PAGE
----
There has long been a debate about whether Olaf Tryggvason was at the Battle of Maldon, a battle believed to have taken place on Aug 11 in AD 991. This post will take a closer look at that question and hopefully shine a bit more light on that subject.
Why is there a debate?
The Battle of Maldon was recorded in a number of sources, including the Anglo-Saxon Chronicle, a Latin version of the Life of St Oswald, the Liber Eliensis, and a lengthy fragment of an Old English poem. While the battle itself is not in dispute, the Vikings in attendance are, and it is one Viking in particular that I want to focus on in this post: “Anlaf” or Olaf.
None of the versions of the Anglo-Saxon Chronicle (ASC) except Version A reference a Viking leader named Anlaf at the Battle of Maldon. However, Version A states:
AD 993: In this year Anlaf came with ninety-three [ships] to Folkstone and plundered the area and went thence to Sandwich, and then to Ipswich, which he laid waste; and so to Maldon. There ealdorman Byrhtnoth came against him with his force, and fought with him; and there they slew the ealdorman and gained the field of battle, whereupon peace was made with him [Anlaf].
Note that this entry references AD 993 rather than AD 991. Most historians believe this to be a mistake and that the chronicler was confused between Maldon and the events of AD 994 (see below), which could explain why no other ASC entry about Maldon mentions Anlaf.
An entry from AD 994 states:
“This year Anlaf and Swein came to London on the Nativity of St. Mary with ninety-four ships” and “performed the greatest evil that ever any army could do, in burning and plundering and manslaughter,… They were given sixteen thousand pounds in return for peace.”
Moreover, two treatises of peace are referenced in the ASC, one following the Battle at Maldon and one following the attacks on London. Only one treaty has been found and it references Anlaf, Iustin, and Gudmund in the prologue. Yet it is unclear whether the treaty was created as a result of the Battle of Maldon or the attack on London.
So who was this Anlaf? Was he the famed Viking Olaf Tryggvason, or was he someone else? That is the crux of the debate.
The Chronology of Olaf Tryggvason
I will begin by stating that it is plausible Olaf Tryggvason was at Maldon, but it seems equally plausible that he was not there. E. V. Gordon in his article “The Date of Æthelred’s Treaty with the Vikings: Olaf Tryggvason and the Battle of Maldon”, makes a compelling argument that Olaf was at London and not at Maldon, though his case partially relies on a travel schedule that places Olaf Tryggvason in and around England starting in AD 990 or 991. So was he?
I am not a historian, but for my historical fiction novels on Olaf Tryggvason, I have been poring over numerous accounts of the various places Olaf lived before returning to Norway. While there are several accounts of his historical itinerary, most do not perfectly add up.
Since there are plenty of questionable timelines of Olaf’s youth, I will start closer to his English adventures with his time in the court of the Wendish king, Borislav. There, Olaf falls in love with Borislav’s daughter and marries her. We believe this occurs around the time of Otto I’s death and Otto II’s rise because Olaf and his Wendish lord (and now father-in-law) march in support of Otto II in ca. AD 973 or 974 when the Danes attack northern Germany. While the identity of this Burislav is not yet known, we believe the battle happened in AD 974, so we will take that date as our first reference point.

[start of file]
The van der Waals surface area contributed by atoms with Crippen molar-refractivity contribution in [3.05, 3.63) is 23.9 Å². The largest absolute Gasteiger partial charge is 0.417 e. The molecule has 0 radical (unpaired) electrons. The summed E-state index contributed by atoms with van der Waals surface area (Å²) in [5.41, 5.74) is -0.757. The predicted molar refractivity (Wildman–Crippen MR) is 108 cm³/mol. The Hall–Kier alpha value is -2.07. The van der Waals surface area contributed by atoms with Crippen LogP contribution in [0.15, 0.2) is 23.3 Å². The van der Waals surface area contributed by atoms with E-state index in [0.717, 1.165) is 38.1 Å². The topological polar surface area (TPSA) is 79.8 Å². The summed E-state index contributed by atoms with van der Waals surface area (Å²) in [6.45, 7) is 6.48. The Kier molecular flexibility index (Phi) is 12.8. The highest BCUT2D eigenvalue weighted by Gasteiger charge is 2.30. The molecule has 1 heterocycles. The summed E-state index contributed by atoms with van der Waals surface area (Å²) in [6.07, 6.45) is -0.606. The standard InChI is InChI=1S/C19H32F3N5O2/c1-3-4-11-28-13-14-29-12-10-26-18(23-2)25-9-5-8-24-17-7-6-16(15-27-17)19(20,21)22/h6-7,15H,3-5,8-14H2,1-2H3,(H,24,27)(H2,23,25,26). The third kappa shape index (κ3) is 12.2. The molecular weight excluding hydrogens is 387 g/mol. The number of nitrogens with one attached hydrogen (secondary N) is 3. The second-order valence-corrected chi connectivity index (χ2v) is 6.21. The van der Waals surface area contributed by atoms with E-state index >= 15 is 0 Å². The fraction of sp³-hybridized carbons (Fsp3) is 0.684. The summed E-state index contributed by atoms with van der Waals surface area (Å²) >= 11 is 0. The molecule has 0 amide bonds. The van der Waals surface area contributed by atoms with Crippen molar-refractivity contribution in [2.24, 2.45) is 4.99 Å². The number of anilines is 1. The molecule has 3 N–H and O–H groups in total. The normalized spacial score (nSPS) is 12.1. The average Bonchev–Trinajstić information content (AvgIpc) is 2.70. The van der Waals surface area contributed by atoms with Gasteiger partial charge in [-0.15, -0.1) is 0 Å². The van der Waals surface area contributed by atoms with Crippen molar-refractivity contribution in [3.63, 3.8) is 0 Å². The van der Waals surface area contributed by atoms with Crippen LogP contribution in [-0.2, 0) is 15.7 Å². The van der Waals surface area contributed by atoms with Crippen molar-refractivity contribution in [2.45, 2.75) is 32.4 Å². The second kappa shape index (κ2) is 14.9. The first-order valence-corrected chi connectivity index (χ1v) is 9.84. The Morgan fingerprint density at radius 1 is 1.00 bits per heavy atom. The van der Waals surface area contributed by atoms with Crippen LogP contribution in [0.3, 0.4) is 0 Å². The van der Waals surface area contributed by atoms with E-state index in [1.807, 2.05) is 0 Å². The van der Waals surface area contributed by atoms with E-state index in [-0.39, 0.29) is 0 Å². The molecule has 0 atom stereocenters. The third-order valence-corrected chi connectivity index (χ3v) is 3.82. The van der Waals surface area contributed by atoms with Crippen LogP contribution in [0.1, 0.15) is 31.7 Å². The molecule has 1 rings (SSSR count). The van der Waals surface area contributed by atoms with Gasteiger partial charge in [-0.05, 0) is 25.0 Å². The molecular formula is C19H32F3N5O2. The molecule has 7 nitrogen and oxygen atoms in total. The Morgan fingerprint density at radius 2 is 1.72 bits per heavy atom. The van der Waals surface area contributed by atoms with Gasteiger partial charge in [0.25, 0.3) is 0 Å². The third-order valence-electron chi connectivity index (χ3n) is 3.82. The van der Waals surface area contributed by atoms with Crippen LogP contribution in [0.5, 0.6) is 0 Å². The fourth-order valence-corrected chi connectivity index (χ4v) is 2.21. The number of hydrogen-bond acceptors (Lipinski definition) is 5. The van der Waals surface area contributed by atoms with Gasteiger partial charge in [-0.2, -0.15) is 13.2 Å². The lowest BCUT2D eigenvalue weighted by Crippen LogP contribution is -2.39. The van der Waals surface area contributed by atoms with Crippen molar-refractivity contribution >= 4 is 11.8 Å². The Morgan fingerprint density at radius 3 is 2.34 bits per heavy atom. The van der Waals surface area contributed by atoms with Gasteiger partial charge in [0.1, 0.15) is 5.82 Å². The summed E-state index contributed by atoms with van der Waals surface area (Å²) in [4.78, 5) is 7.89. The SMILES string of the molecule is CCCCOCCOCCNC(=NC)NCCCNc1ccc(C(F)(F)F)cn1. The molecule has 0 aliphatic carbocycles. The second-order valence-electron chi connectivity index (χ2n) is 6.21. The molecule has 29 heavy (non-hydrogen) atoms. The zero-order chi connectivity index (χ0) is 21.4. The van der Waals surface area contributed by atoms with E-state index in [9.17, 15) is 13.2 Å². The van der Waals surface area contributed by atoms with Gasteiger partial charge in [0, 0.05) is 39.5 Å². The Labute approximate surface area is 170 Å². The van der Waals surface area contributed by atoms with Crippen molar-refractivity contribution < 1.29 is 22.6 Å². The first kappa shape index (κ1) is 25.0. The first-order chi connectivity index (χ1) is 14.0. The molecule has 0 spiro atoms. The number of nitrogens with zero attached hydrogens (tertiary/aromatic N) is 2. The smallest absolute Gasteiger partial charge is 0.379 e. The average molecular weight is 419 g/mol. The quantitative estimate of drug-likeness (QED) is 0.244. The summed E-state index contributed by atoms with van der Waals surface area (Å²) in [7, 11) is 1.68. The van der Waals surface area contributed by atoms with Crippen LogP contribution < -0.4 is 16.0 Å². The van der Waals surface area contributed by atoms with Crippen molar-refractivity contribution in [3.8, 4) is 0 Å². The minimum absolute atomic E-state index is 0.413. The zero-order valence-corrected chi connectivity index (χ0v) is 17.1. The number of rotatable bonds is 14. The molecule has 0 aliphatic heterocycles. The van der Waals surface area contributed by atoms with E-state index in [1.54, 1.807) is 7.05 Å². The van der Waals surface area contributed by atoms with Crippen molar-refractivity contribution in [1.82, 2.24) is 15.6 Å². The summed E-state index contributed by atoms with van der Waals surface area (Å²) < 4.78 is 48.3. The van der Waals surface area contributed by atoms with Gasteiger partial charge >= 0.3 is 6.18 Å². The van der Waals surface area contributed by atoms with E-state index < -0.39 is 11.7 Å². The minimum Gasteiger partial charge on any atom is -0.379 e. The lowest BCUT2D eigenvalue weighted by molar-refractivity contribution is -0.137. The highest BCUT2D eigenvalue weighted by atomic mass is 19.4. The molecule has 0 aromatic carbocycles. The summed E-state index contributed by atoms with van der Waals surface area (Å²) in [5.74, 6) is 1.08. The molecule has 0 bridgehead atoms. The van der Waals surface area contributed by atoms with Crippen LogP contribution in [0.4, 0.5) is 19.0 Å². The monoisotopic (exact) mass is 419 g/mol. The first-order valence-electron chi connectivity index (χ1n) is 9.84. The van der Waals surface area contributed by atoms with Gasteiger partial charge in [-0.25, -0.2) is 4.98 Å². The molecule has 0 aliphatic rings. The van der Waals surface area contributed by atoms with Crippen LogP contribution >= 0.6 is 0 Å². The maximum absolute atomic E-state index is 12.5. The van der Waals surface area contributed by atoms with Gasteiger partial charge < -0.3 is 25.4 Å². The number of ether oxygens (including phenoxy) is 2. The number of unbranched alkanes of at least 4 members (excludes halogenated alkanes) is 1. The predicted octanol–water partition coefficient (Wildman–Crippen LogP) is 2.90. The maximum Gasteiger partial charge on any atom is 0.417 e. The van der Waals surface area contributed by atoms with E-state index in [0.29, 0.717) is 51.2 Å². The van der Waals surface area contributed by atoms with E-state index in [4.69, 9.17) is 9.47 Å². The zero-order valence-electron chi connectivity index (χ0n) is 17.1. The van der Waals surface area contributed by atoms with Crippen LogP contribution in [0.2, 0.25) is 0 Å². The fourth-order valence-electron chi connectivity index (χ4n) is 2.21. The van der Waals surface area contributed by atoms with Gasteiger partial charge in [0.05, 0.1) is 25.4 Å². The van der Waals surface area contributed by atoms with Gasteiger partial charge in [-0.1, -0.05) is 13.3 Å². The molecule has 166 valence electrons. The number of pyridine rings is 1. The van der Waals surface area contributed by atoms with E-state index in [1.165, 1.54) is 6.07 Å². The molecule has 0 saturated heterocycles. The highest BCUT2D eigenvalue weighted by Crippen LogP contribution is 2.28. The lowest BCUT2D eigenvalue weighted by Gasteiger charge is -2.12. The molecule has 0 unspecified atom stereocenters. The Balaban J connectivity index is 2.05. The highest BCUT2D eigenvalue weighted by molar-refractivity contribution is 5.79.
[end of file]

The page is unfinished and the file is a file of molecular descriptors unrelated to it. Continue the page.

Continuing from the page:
The sagas relate that three years after arriving in Wendland (so ca. AD 976), Olaf’s wife dies and he goes a-viking. We are told by the sagas that he then spends nine years raiding Saxony, Frisia, and Flanders, and another six years raiding and living in England, Scotland, Wales, Ireland, and France, which brings us to AD 991 if the sagas are to be believed.
Olaf Tryggvason and Maldon
At the end of the day, all we have are clues, and those clues suggest Olaf was in, near, or around England in the late 980s and early 990s. Given his chronology, his raiding successes, and his assumed growing fame, it is plausible that Olaf could raise ninety-three ships and that the Anlaf referenced in the peace treaty and in the raid on London is the Olaf we seek. It is also highly plausible that he was at Maldon.
I can understand man how a man like Olaf with his thirst for fame and wealth and power would not have missed a chance to seek more of it in an unstable England, especially if he was aware of a plan for a pitched campaign against the Saxons. However, Maldon was of no political or strategic value, and indeed, feels like a fluke. The tail end of a raiding voyage gone wrong. If the ancient poem is to be believed, then the Vikings actually tried to get out of fighting by asking for booty:
“They have sent me to you, the hardy sea-men—
they bid you be informed that you must quickly send
rings in exchange for protection, and it would be better
for you to buy off with tribute this storm of spears,
otherwise we should deal in such a hard battle.”
Were it not for the hubris of the Saxon ealdorman Byrhtnoth, who invited the Danes to attack, the battle might not have been fought.
Ultimately, though, I will have to decide as a writer of historical novels whether Anlaf/Olaf was there at the “storm of spears,” and I cannot lie – it will be tempting to re-tell the battle that happened on this day so long ago.
What do you think?
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